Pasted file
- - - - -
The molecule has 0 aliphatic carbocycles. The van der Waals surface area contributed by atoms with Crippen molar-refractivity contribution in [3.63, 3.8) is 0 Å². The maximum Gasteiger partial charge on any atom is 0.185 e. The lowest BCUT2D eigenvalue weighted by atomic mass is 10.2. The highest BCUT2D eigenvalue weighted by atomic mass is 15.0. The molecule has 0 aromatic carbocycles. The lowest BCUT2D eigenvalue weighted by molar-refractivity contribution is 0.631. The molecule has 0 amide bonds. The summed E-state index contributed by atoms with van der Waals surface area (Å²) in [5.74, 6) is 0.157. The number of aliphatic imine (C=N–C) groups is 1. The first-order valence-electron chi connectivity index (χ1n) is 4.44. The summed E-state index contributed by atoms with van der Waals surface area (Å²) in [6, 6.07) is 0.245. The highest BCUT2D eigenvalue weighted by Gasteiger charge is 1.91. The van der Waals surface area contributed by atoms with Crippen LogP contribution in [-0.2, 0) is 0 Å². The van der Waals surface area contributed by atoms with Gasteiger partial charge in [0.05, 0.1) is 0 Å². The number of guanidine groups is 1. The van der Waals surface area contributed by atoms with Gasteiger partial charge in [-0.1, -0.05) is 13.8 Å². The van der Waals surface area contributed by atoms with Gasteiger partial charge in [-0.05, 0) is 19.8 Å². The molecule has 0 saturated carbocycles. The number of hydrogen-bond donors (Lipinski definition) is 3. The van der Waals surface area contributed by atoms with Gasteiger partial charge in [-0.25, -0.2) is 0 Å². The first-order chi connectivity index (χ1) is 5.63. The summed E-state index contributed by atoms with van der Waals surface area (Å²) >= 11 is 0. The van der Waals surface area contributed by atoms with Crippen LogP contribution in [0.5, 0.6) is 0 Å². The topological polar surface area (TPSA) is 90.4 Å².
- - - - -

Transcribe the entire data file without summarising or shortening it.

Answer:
The molecule has 0 aliphatic carbocycles. The van der Waals surface area contributed by atoms with Crippen molar-refractivity contribution in [3.63, 3.8) is 0 Å². The maximum Gasteiger partial charge on any atom is 0.185 e. The lowest BCUT2D eigenvalue weighted by atomic mass is 10.2. The highest BCUT2D eigenvalue weighted by atomic mass is 15.0. The molecule has 0 aromatic carbocycles. The lowest BCUT2D eigenvalue weighted by molar-refractivity contribution is 0.631. The molecule has 0 amide bonds. The summed E-state index contributed by atoms with van der Waals surface area (Å²) in [5.74, 6) is 0.157. The number of aliphatic imine (C=N–C) groups is 1. The first-order valence-electron chi connectivity index (χ1n) is 4.44. The summed E-state index contributed by atoms with van der Waals surface area (Å²) in [6, 6.07) is 0.245. The highest BCUT2D eigenvalue weighted by Gasteiger charge is 1.91. The van der Waals surface area contributed by atoms with Crippen LogP contribution in [-0.2, 0) is 0 Å². The van der Waals surface area contributed by atoms with Gasteiger partial charge in [0.05, 0.1) is 0 Å². The number of guanidine groups is 1. The van der Waals surface area contributed by atoms with Gasteiger partial charge in [-0.1, -0.05) is 13.8 Å². The van der Waals surface area contributed by atoms with Gasteiger partial charge in [-0.05, 0) is 19.8 Å². The molecule has 0 saturated carbocycles. The number of hydrogen-bond donors (Lipinski definition) is 3. The van der Waals surface area contributed by atoms with Gasteiger partial charge in [-0.25, -0.2) is 0 Å². The first-order chi connectivity index (χ1) is 5.63. The summed E-state index contributed by atoms with van der Waals surface area (Å²) >= 11 is 0. The van der Waals surface area contributed by atoms with Crippen LogP contribution in [0.5, 0.6) is 0 Å². The topological polar surface area (TPSA) is 90.4 Å².